Photo: LBrowningphotography/Lindsay Browning
Small Award, Big Heart
By Anna Drozdowski
I’m starting this piece about the Rocky Awards, thinking densely about the word “community” after re-reading the continued correspondence about the New York Dance and Performance Awards, more affectionately “The Bessies
.” And really you should read it too, as a primer about the ways in which the art world operates in different parts of the globe, and as an interesting dialogue about nomenclature and how (in a field that is often silent) words can still hurt.
Start with last month’s New York Times piece
by Gia Kourlas. Imagine your friends, who live in Brooklyn and who spend too much on rent so that they can get to their free Monday showing at Judson, trying to figure out if what they’re doing is “not technically dance” or on the “performance end of the spectrum.” Ugh. Now pop on over to the Performance Club to read Claudia La Rocco’s take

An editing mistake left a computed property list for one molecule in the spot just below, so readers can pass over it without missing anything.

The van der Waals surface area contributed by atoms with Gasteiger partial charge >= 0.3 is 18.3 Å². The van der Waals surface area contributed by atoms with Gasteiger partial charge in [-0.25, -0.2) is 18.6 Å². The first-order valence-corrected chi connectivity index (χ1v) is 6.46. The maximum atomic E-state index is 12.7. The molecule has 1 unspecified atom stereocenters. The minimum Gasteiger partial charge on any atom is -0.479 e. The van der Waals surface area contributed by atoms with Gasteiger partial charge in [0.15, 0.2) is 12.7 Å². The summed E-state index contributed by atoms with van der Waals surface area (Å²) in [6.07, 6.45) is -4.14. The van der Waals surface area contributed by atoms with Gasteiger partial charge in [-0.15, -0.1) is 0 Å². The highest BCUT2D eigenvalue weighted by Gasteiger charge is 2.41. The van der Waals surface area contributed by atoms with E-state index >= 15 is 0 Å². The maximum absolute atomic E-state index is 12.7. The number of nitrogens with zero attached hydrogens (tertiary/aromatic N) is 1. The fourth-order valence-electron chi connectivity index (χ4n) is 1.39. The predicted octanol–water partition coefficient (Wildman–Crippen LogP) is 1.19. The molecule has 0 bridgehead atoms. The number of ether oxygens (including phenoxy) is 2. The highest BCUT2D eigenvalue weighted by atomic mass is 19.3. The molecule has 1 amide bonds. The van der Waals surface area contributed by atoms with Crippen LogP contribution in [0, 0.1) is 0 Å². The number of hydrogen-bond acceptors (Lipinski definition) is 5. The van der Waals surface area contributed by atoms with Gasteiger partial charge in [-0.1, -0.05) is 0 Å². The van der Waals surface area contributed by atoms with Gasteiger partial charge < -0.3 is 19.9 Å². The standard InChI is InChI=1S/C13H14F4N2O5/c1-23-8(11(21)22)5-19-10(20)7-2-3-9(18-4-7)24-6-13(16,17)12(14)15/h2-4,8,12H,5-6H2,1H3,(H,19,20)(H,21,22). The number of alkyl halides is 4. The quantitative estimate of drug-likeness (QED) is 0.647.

on the debacle and the subsequent conversation that has come from it. It reads, similar to any written debate, like a gentle cat fight—something that TD is no stranger to—as we’re also concerned with bringing people together (in virtual and physical space) to talk about issues in the field.
Up to speed? Great. Why have I been insisting on a current events lesson? Essentially because that whole thing--the hurt feelings, the sub committees, the way in which it is news to some and nonsense to others--reminds me of two things: 1. That it matters. A lot. That any kind of recognition, in a field that is chronically underpaid and socially undervalued, really means something. There are stakes when you care about something, especially so when someone else is deciding. 2. Despite the silos that emerge in the field and the various circles we swing in, Philly is different. There is a general sense of collegiality that has something to do (I think) with bootstraps and Balboa.
The Rocky Awards were born a decade ago, shortly after Headlong got their Bessie for St*r W*rs and Other Stories